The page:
5 Small Crossovers (new) for under R200k

 
  • Polo Vivo Maxx 001


A growing number of buyers are looking for a little bit extra from their small hatchbacks, such as a modicum of added ground clearance and eye-catching off-roader inspired kerb appeal. If you're in the market for a new car, here’s how you can get "a lift" while sticking to a budget of R200k.

If you’re looking for something slightly raised because you travel on dirt- or badly maintained roads or just like the "ready-for-action-looks" of a faux-4x4 crossover then we’ve compiled a list of interesting models for you to consider. R200k doesn’t go very far, but thankfully a few manufacturers have got creative with their standard models and given them a "raise".

1. Renault Sandero Stepway R182 900

The Stepway has been the top-seller in the Sandero range on a few occasions. Replete with a 66 kW turbopetrol engine, the Renault is well specified and kitted out with safety essentials such as traction control and ABS. The raised ride height of the Stepway gives it 193 mm of ground clearance, more than enough to traverse a panhandle or hop a kerb.

Watch our video review on the Sandero Stepway here

Browse for a second-hand Stepway

2. Volkswagen Cross Up! R185 500

Volkswagen’s Up! product line-up was recently expanded with the introduction of multiple new derivatives. The Cross Up! is just one of the additions but, is the only one that adds a touch of extra ground clearance to the city car's packaging. The lift is only 15 mm but thanks to the plastic "outdoorsy" bumpers around the wheel arches, it looks rugged. 16-inch wheels are standard too, adding a bit of extra value to the R185 500 price tag. The Cross Up! has a ground clearance of 162 mm.

Read: VW Cross Up! vs Smart ForFour

Browse for a used Up! here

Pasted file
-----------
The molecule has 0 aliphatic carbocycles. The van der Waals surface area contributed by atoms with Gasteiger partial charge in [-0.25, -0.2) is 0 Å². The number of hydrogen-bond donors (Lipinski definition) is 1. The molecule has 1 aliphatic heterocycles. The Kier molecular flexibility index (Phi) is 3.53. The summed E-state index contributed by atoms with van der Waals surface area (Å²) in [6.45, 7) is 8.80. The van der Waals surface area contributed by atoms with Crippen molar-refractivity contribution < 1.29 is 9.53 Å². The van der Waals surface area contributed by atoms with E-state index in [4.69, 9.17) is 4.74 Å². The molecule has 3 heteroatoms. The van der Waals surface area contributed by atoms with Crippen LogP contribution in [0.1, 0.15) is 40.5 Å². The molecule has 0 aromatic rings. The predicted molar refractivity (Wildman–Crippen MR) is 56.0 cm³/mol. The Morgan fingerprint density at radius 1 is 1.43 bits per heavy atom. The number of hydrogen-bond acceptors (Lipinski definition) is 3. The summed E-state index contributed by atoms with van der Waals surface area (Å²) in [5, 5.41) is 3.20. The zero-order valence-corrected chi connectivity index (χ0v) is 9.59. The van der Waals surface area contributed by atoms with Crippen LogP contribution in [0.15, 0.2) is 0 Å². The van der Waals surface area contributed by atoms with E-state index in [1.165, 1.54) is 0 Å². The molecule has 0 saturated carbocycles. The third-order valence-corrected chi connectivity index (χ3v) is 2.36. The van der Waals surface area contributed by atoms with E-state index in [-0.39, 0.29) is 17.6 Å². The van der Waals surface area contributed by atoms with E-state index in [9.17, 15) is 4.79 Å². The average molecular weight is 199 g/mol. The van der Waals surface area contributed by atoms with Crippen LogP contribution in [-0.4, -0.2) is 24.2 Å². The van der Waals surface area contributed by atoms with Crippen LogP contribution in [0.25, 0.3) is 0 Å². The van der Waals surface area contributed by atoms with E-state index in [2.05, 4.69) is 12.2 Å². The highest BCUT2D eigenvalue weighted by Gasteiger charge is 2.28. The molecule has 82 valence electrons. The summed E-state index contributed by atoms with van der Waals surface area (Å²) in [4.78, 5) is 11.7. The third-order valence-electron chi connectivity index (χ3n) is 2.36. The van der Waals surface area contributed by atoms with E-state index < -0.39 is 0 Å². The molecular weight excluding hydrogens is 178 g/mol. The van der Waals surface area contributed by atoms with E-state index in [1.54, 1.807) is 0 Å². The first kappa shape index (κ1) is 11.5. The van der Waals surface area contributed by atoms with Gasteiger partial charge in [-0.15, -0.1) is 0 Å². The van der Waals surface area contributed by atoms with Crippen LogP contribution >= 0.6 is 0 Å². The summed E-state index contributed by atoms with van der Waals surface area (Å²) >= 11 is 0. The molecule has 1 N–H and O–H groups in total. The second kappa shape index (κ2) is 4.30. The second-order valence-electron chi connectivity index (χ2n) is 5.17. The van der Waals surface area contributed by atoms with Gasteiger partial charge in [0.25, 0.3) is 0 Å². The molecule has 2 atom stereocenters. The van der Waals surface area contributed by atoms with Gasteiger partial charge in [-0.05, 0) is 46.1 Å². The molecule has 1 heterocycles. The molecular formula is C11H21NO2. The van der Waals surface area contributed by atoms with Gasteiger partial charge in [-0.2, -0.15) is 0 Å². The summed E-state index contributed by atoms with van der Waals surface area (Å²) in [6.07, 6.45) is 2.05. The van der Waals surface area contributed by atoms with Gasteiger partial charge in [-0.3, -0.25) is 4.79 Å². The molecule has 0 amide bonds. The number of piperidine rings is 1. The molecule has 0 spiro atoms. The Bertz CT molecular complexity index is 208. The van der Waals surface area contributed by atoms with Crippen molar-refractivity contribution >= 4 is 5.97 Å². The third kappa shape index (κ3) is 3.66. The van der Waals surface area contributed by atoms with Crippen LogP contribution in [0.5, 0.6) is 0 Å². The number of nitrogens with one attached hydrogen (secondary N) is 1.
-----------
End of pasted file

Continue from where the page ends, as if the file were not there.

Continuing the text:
3. Toyota Etios Cross R190 800

Toyota added the Cross derivative to its Etios line-up in an apparent attempt to attract more male buyers to its budget-oriented product. The Etios Cross isn’t actually raised over the standard model, but with all the extra cladding it certainly looks more capable at tackling some gravel. In fact, Toyota claims that the Etios was built with extra ground clearance already so it didn’t need an additional raise. With 155 mm ground clearance, it’s still a touch low to be a real crossover.

Read: Toyota Etios Review

Browse for a used Etios Cross here

4. Mahindra KUV 100 R149 995–R197 995

The Mahindra KUV 100 is a purpose-built crossover hatch. It has just been launched in SA and is available in a range of petrol and diesel models. It's surprisingly spacious inside with plenty of areas to store odds and ends. The ground clearance stands at 170 mm and its high-profile 185/65 14-inch tyres should render it quite competent at negotiating small obstacles.

Read: Mahindra KUV100 specs and pricing

Browse for a used KUV here

5. GWM M4 R189 900

The M4 is a reasonable rendition of a crossover hatch. It’s made more to look the part than act it, but the GWM's reasonably equipped and, yes, good looking. Those daytime running lights are standard as are the 16-inch wheels. Taller drivers may struggle to find a good fit behind the wheel as the steering wheel is quite low. There’s good ground clearance (183 mm).

Watch and read: GWM M4 review and video review

Browse for a used GMW M4 here

But, wait... there's more

Volkswagen Polo Vivo Maxx R200 300

Yes, the Vivo Maxx is R300 over budget (and should therefore not feature in this article), but it deserves an honourable mention, because it's only a bag of groceries over the price limit. The Vivo Maxx is more of a styling exercise than a functional crossover: its ride height is a lowly 130 mm, but the Vivo features 17-inch wheels and a roof rack as standard. The Maxx also comes with the more powerful 1.6-litre petrol engine, making it more (small) family friendly.

Read: Volkswagen Polo Vivo 2016 specs and pricing

Browse for a used Vivo Maxx here

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Ashley Oldfield

Ashley has been riding or driving some sort of motorised vehicle since his 4th birthday when he got a Yamaha PW50. Crushed by the expense of motor racing, Ashley took up journalism and became a writer for some of South Africa’s best motoring magazines and online publications. He is SA’s first (and only) GT Academy winner having raced professionally overseas.

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